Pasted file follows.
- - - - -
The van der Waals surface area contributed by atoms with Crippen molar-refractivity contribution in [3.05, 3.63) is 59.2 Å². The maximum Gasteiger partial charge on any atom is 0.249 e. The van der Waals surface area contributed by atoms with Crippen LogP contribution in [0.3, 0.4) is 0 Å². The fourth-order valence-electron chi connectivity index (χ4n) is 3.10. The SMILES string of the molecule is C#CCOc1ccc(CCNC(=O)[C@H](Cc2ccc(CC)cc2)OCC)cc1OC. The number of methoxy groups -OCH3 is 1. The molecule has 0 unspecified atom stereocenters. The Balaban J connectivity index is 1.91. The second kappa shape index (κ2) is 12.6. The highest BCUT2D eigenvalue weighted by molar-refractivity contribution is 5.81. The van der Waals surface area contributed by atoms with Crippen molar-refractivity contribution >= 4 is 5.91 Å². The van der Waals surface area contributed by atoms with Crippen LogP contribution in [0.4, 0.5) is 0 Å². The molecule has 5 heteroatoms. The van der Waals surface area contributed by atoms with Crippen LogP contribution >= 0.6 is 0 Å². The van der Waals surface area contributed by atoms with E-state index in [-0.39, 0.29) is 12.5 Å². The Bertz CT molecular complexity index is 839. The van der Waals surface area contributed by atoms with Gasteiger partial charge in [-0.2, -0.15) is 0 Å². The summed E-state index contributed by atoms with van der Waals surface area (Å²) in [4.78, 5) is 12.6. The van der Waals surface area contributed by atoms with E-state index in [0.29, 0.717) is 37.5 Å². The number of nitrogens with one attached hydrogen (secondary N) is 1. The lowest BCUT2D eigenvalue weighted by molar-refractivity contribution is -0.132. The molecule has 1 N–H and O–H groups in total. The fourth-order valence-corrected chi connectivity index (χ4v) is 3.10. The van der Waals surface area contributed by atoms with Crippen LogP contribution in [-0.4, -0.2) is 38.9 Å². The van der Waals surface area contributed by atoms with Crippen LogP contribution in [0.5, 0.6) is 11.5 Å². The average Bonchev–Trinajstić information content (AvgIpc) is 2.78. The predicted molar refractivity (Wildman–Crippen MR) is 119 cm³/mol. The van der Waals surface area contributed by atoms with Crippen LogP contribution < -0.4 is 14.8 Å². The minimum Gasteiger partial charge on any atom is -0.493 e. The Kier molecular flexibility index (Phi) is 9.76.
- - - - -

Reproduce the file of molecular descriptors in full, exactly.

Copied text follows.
The van der Waals surface area contributed by atoms with Crippen molar-refractivity contribution in [3.05, 3.63) is 59.2 Å². The maximum Gasteiger partial charge on any atom is 0.249 e. The van der Waals surface area contributed by atoms with Crippen LogP contribution in [0.3, 0.4) is 0 Å². The fourth-order valence-electron chi connectivity index (χ4n) is 3.10. The SMILES string of the molecule is C#CCOc1ccc(CCNC(=O)[C@H](Cc2ccc(CC)cc2)OCC)cc1OC. The number of methoxy groups -OCH3 is 1. The molecule has 0 unspecified atom stereocenters. The Balaban J connectivity index is 1.91. The second kappa shape index (κ2) is 12.6. The highest BCUT2D eigenvalue weighted by molar-refractivity contribution is 5.81. The van der Waals surface area contributed by atoms with Crippen molar-refractivity contribution >= 4 is 5.91 Å². The van der Waals surface area contributed by atoms with Crippen LogP contribution in [0.4, 0.5) is 0 Å². The molecule has 5 heteroatoms. The van der Waals surface area contributed by atoms with Crippen LogP contribution >= 0.6 is 0 Å². The van der Waals surface area contributed by atoms with E-state index in [-0.39, 0.29) is 12.5 Å². The Bertz CT molecular complexity index is 839. The van der Waals surface area contributed by atoms with Gasteiger partial charge in [-0.2, -0.15) is 0 Å². The summed E-state index contributed by atoms with van der Waals surface area (Å²) in [4.78, 5) is 12.6. The van der Waals surface area contributed by atoms with E-state index in [0.29, 0.717) is 37.5 Å². The number of nitrogens with one attached hydrogen (secondary N) is 1. The lowest BCUT2D eigenvalue weighted by molar-refractivity contribution is -0.132. The molecule has 1 N–H and O–H groups in total. The fourth-order valence-corrected chi connectivity index (χ4v) is 3.10. The van der Waals surface area contributed by atoms with Crippen LogP contribution in [-0.4, -0.2) is 38.9 Å². The van der Waals surface area contributed by atoms with Crippen LogP contribution in [0.5, 0.6) is 11.5 Å². The average Bonchev–Trinajstić information content (AvgIpc) is 2.78. The predicted molar refractivity (Wildman–Crippen MR) is 119 cm³/mol. The van der Waals surface area contributed by atoms with Crippen LogP contribution < -0.4 is 14.8 Å². The minimum Gasteiger partial charge on any atom is -0.493 e. The Kier molecular flexibility index (Phi) is 9.76.